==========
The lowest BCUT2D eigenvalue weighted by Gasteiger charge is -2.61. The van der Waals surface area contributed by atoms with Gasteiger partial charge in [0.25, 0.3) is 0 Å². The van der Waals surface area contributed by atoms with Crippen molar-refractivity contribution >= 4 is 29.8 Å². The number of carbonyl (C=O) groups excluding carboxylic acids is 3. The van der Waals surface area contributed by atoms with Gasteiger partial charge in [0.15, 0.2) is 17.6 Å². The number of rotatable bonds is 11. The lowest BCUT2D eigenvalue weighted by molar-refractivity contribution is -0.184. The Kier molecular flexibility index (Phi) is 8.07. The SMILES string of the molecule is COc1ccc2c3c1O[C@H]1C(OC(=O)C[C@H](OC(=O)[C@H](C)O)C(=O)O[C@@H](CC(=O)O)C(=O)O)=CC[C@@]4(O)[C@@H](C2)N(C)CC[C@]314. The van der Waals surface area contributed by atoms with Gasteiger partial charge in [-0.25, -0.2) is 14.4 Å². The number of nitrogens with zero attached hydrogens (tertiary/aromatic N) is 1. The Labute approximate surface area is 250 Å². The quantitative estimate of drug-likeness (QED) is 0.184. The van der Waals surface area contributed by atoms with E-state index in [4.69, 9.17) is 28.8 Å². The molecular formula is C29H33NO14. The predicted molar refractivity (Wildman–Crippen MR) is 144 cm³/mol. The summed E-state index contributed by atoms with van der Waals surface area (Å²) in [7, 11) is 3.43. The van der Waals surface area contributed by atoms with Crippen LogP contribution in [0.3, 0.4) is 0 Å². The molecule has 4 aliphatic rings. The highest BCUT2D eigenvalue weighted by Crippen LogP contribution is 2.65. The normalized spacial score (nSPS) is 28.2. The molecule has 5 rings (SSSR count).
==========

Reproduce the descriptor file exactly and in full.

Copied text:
The lowest BCUT2D eigenvalue weighted by Gasteiger charge is -2.61. The van der Waals surface area contributed by atoms with Gasteiger partial charge in [0.25, 0.3) is 0 Å². The van der Waals surface area contributed by atoms with Crippen molar-refractivity contribution >= 4 is 29.8 Å². The number of carbonyl (C=O) groups excluding carboxylic acids is 3. The van der Waals surface area contributed by atoms with Gasteiger partial charge in [0.15, 0.2) is 17.6 Å². The number of rotatable bonds is 11. The lowest BCUT2D eigenvalue weighted by molar-refractivity contribution is -0.184. The Kier molecular flexibility index (Phi) is 8.07. The SMILES string of the molecule is COc1ccc2c3c1O[C@H]1C(OC(=O)C[C@H](OC(=O)[C@H](C)O)C(=O)O[C@@H](CC(=O)O)C(=O)O)=CC[C@@]4(O)[C@@H](C2)N(C)CC[C@]314. The van der Waals surface area contributed by atoms with Gasteiger partial charge in [-0.25, -0.2) is 14.4 Å². The number of nitrogens with zero attached hydrogens (tertiary/aromatic N) is 1. The Labute approximate surface area is 250 Å². The quantitative estimate of drug-likeness (QED) is 0.184. The van der Waals surface area contributed by atoms with E-state index in [4.69, 9.17) is 28.8 Å². The molecular formula is C29H33NO14. The predicted molar refractivity (Wildman–Crippen MR) is 144 cm³/mol. The summed E-state index contributed by atoms with van der Waals surface area (Å²) in [7, 11) is 3.43. The van der Waals surface area contributed by atoms with Crippen LogP contribution in [0.3, 0.4) is 0 Å². The molecule has 4 aliphatic rings. The highest BCUT2D eigenvalue weighted by Crippen LogP contribution is 2.65. The normalized spacial score (nSPS) is 28.2. The molecule has 5 rings (SSSR count).